I believe I gained a greater sense of empathy through my service learning project because the students shared with me their pains and struggles. The woman who lost her son and husband in Chernobyl, the discrimination they faced for being Jewish, the humiliation of going from educated professionals to illiterate foreigners, and their determination to become Americans and make better lives for themselves and their offspring have all challenged me to a greater awareness of why my profession is a noble profession indeed. I thought about the experiences my grandparents must have had and wondered if there were any people willing to reach out to them. I remembered how I was raised hating the monstrous Soviets because of fear and propaganda and how human they became before my eyes. I realized that no matter how open we are and want to be, we have limitations that can and need to be stretched. (Participant No. 5)
Growth in civic capacity
Another theme that kept recurring in the data dealt with the effect of the project on the students' growth in civic capacity. Students shared that the project boosted their self-confidence in their ability to contribute to our common goal to help improve the welfare of every member of our society. They talked about their increased awareness of community problems and social concerns. Most of the pre-service teachers had never worked with immigrants before and were unaware of the problems they have and the way communities deal with them. Through their involvement in the project students were given a chance to gain an in-depth understanding of the problems of this group in our society and engage in critical thinking about possible solutions of the issues. In their journals pre-service teachers wrote of their service learning as a means for instilling attitudes and skills basic to their future adjustment to the profession and responsible citizenship. For example:
The disparity in the resources for inner city kids and suburban kids is pretty striking. The facility at this agency is just not conductive to enrichment at all. If there's anything I'm ashamed of, as an American, it's the disgraceful disparity in education offered to poor children and well-off children. I think service learning projects make you aware of the needs of the community that you just wouldn't see otherwise. And they also remind you that service learning is truly a two way street. (Participant No. 1)
Citizenship outcomes that were measured through the students' responses to the survey included awareness of community problems and social concerns, capacity to contribute to society, belief that helping others in need is one's social responsibility, and preparedness for responsible citizenship. The highest rating (M = 4.3) of these four categories was given to the capacity of students to contribute to society (question No. 2, part V).
The final theme that I would like to discuss deals with the degree of change in the pre-service teachers' awareness of occupational factors. Students olden mentioned that the service learning experience helped them get a more realistic picture of the ESL work setting and the type of student population they will be teaching. Many students were pleased to find out that they could work with students of different age groups and language and culture backgrounds. The Chinese student, for example, reflected on her newly gained self-confidence when she found out that "there were job opportunities for non-native speakers of English" and that she "could help not only Asian students but many more other people in the future."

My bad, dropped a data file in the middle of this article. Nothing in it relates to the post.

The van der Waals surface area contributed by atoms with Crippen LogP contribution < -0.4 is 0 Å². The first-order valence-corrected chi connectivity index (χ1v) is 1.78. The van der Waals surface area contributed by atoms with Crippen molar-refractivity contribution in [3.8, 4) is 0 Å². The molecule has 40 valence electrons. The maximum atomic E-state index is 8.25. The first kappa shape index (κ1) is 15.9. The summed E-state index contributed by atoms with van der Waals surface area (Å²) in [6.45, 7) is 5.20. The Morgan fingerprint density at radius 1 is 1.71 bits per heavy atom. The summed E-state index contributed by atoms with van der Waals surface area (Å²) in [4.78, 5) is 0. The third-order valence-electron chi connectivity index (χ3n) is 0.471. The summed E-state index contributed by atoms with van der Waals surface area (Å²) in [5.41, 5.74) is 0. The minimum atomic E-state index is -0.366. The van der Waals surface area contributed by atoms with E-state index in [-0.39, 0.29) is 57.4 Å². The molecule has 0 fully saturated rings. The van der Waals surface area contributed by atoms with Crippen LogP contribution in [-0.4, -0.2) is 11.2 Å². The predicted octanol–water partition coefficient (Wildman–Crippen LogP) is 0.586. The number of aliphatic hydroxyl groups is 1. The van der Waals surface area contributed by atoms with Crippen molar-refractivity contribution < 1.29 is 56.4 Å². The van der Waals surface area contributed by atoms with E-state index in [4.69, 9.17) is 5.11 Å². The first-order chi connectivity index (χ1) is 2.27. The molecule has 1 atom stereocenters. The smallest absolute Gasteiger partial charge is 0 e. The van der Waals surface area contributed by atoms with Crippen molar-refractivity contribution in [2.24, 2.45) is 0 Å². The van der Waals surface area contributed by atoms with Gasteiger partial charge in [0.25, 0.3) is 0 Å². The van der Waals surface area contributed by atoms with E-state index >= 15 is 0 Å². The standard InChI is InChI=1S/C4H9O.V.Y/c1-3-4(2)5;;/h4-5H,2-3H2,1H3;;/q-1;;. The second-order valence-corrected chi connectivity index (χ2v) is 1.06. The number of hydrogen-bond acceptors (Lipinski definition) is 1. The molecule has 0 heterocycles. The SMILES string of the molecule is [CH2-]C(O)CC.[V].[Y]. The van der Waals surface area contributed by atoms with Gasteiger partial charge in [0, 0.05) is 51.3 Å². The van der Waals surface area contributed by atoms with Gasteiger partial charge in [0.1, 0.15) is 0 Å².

Even though most of the students worked full-time, their participation in the project seemed to have given them a chance to explore a future career. As a result of participating in this project, two students reported deciding to actually change their career:
I am eternally grateful to have been involved in this project. I found this assignment to be very rewarding and I hope to soon put to use what I learned in a full time position as an ESL instructor. Of all the benefits I have received by participating in the service learning project, the one that stands out the most, is that a new avenue of teaching has been opened up to me. This has so impacted me that now this is the direction I would like to go in my future career as a teacher. Thank you for the opportunity and enlightenment. (participant # 4)
See issue's website <http://rapidintellect.com/AEQweb/win01.htm>.
This project was conducted with only one class over a period of 15 weeks. The results from it should be considered tentative and applicable only to this specific study. What we have found, given these limitations, is that the course when supplemented by the service learning component had a beneficial effect upon the students. It seems that the project helped them to better understand the multitude of variables that influence EFL education. All students expressed their satisfaction with the opportunity they were given to get a real picture of their future work environment. They were able to observe and apply different methods of ESL teaching at the different sites. Their experiences provided ample material for class discussions complementing the theory with lessons from real life.